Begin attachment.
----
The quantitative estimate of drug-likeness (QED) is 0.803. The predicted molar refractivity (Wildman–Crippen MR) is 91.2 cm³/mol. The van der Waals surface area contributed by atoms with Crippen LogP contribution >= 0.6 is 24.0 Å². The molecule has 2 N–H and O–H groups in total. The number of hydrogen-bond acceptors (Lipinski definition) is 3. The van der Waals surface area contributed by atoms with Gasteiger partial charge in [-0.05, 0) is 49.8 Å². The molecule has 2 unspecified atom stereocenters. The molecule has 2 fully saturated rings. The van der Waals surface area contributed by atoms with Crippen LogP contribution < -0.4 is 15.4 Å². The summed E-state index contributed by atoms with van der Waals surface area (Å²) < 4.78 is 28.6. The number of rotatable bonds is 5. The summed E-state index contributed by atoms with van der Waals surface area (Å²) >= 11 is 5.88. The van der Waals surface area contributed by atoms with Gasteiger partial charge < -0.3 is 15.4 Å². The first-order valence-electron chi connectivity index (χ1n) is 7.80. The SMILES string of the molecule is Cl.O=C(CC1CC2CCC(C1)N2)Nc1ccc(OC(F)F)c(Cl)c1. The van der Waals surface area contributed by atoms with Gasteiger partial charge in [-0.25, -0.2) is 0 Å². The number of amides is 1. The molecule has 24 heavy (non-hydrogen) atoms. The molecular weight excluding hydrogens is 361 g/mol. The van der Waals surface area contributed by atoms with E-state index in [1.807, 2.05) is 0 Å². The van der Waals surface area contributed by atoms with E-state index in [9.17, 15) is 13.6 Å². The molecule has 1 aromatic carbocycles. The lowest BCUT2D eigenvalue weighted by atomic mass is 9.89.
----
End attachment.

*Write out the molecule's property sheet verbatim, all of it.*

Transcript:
The quantitative estimate of drug-likeness (QED) is 0.803. The predicted molar refractivity (Wildman–Crippen MR) is 91.2 cm³/mol. The van der Waals surface area contributed by atoms with Crippen LogP contribution >= 0.6 is 24.0 Å². The molecule has 2 N–H and O–H groups in total. The number of hydrogen-bond acceptors (Lipinski definition) is 3. The van der Waals surface area contributed by atoms with Gasteiger partial charge in [-0.05, 0) is 49.8 Å². The molecule has 2 unspecified atom stereocenters. The molecule has 2 fully saturated rings. The van der Waals surface area contributed by atoms with Crippen LogP contribution < -0.4 is 15.4 Å². The summed E-state index contributed by atoms with van der Waals surface area (Å²) < 4.78 is 28.6. The number of rotatable bonds is 5. The summed E-state index contributed by atoms with van der Waals surface area (Å²) >= 11 is 5.88. The van der Waals surface area contributed by atoms with Gasteiger partial charge < -0.3 is 15.4 Å². The first-order valence-electron chi connectivity index (χ1n) is 7.80. The SMILES string of the molecule is Cl.O=C(CC1CC2CCC(C1)N2)Nc1ccc(OC(F)F)c(Cl)c1. The van der Waals surface area contributed by atoms with Gasteiger partial charge in [-0.25, -0.2) is 0 Å². The number of amides is 1. The molecule has 24 heavy (non-hydrogen) atoms. The molecular weight excluding hydrogens is 361 g/mol. The van der Waals surface area contributed by atoms with E-state index in [1.807, 2.05) is 0 Å². The van der Waals surface area contributed by atoms with E-state index in [9.17, 15) is 13.6 Å². The molecule has 1 aromatic carbocycles. The lowest BCUT2D eigenvalue weighted by atomic mass is 9.89.